Genotype: N/LP

(Carrier dog – dog has one defective gene – carrier for the increased risk factor, however no elevated risk for LP in itself)

Genotype LP/LP

(“At Risk Dog” – dog has two copies of the defective gene and is 10-17% more likely to be affected by LP than clear or carrier dogs.)

Implications for breeding


This dog does not carry this genetic defect and therefore cannot pass this genetic defect to its offspring.

This dog carries one copy of the defective gene. The dog has no elevated risk of developing LP. However, the defect will be passed to it offspring with a probability of 50%.

If two carriers are mated there is a 25% risk of each offspring having any elevated risk for LP




This dog carries two copies of the defective gene. This dog has an elevated risk for LP but many of these dogs will not have any symptoms. It is acceptable to breed from dogs that don’t have any symptoms. BUT

THESE DOGS MUST BE MATED TO A CLEAR/CLEAR DOG (NOTE – All offspring will be carriers.)

We would not recommend breeding from Dogs or Bitches that are symptomatic. In particular in bitches with symptoms the pregnancy may exacerbate the condition and there may be a risk of losing the bitch AND the litter.


Future matings should be planned with at least one of the breeding animals being clear to avoid the birth of further offspring carrier two defective genes.

At the same time, it is important to stress that carriers and even “At Risk Dogs” should not be immediately excluded from breeding.  An abrupt exclusion of all carrier animals from breeding would lead to a substantial loss of genetic diversity in the breed and a further increase in inbreeding.  This in turn is likely to result in the increase of other yet unknown recessively inherited defects.

Testing is critical for anyone wanting to breed.

The implications for breeding clearly show that for us to be able to reduce the incidence of Laryngeal Paralysis within our breed we need to be able to breed carriers and occasionally “At Risk Dogs” to clear dogs.  If we don’t do this the number of dogs showing symptoms and suffering is likely to increase.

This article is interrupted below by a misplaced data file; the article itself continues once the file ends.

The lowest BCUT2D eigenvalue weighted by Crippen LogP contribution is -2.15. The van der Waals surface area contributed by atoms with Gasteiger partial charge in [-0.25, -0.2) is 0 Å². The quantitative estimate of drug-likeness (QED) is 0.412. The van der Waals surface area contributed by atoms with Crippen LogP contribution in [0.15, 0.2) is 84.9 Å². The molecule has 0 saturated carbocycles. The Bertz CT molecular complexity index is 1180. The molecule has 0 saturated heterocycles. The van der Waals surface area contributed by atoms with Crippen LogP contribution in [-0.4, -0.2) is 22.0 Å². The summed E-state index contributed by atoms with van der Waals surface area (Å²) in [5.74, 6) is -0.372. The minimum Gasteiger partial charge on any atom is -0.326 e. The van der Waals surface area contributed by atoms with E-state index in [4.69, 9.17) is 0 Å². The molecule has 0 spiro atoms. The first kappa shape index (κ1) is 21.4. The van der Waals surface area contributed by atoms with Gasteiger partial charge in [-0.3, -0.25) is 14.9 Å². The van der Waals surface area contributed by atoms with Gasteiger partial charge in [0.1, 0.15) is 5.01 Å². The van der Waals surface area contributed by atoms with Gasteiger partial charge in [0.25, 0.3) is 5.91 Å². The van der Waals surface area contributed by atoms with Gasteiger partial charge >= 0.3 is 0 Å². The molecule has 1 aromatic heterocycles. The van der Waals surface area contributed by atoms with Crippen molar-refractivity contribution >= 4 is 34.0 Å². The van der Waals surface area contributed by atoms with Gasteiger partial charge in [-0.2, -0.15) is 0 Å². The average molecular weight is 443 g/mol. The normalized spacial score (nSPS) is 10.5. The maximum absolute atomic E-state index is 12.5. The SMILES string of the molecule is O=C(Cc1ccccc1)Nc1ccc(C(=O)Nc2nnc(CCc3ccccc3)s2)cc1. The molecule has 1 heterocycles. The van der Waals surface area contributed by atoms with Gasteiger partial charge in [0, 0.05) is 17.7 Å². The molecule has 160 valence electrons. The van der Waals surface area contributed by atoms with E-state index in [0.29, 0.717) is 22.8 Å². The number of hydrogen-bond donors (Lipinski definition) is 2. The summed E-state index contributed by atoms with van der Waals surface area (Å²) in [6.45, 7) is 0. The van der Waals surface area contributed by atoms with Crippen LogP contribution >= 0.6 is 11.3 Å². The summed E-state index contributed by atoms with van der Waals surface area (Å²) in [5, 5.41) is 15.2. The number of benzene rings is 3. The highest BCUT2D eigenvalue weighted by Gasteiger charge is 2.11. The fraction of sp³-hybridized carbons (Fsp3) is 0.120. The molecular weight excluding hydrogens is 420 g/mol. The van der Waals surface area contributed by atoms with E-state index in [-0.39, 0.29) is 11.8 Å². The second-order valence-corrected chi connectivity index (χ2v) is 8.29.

If we act now, we can get this potentially deadly disease under control and eventually eradicated.

As a club we are strongly mandating that all dogs used for breeding should be tested for Laryngeal Paralysis.

It would be very helpful if all dogs would be routinely tested for Laryngeal Paralysis as without the test we do not have sufficient data to identify which dogs are clear.  The greater the gene pool of clear dogs the better chance we have of increasing the genetic diversity of our breed, to keep our dogs fit and well for the future.

What tests are available?


Single Test for Laryngeal Paralysis

Test Number




Sample Requirement

Whole blood in EDTA tube (0.5 – 1 ml) or Buccal Swabs

Turnaround time

1-2 weeks


£48 (including VAT) (August 2021)

Bundle Test for (LAD + PLL + LP + PKD)

Test Number


Testing for

Lethal Acrodematitis (LAD)

Primary Lens Luxation (PLL)

Laryngeal Paralysis (LP)

Polycystic Kidney Disease (PKD)


Sample Requirement

Whole blood in EDTA tube (0.5 – 1 ml) or Buccal Swabs

Turnaround time

Max 2-3 weeks  


£ 138.00 (including VAT) (August 2021)


Whilst a DNA test for PKD is included in the Bundle it is not a known disease in Miniature Bull Terriers and if a diagnosis is required, we would STRONGLY RECOMMEND that PKD diagnosis is by an ultrasound scan.

However, even without using the PKD DNA test the total price for the Bundle Test is cheaper than buying PLL, LAD &LP DNA tests separately.

Other tests may be available in Europe and USA.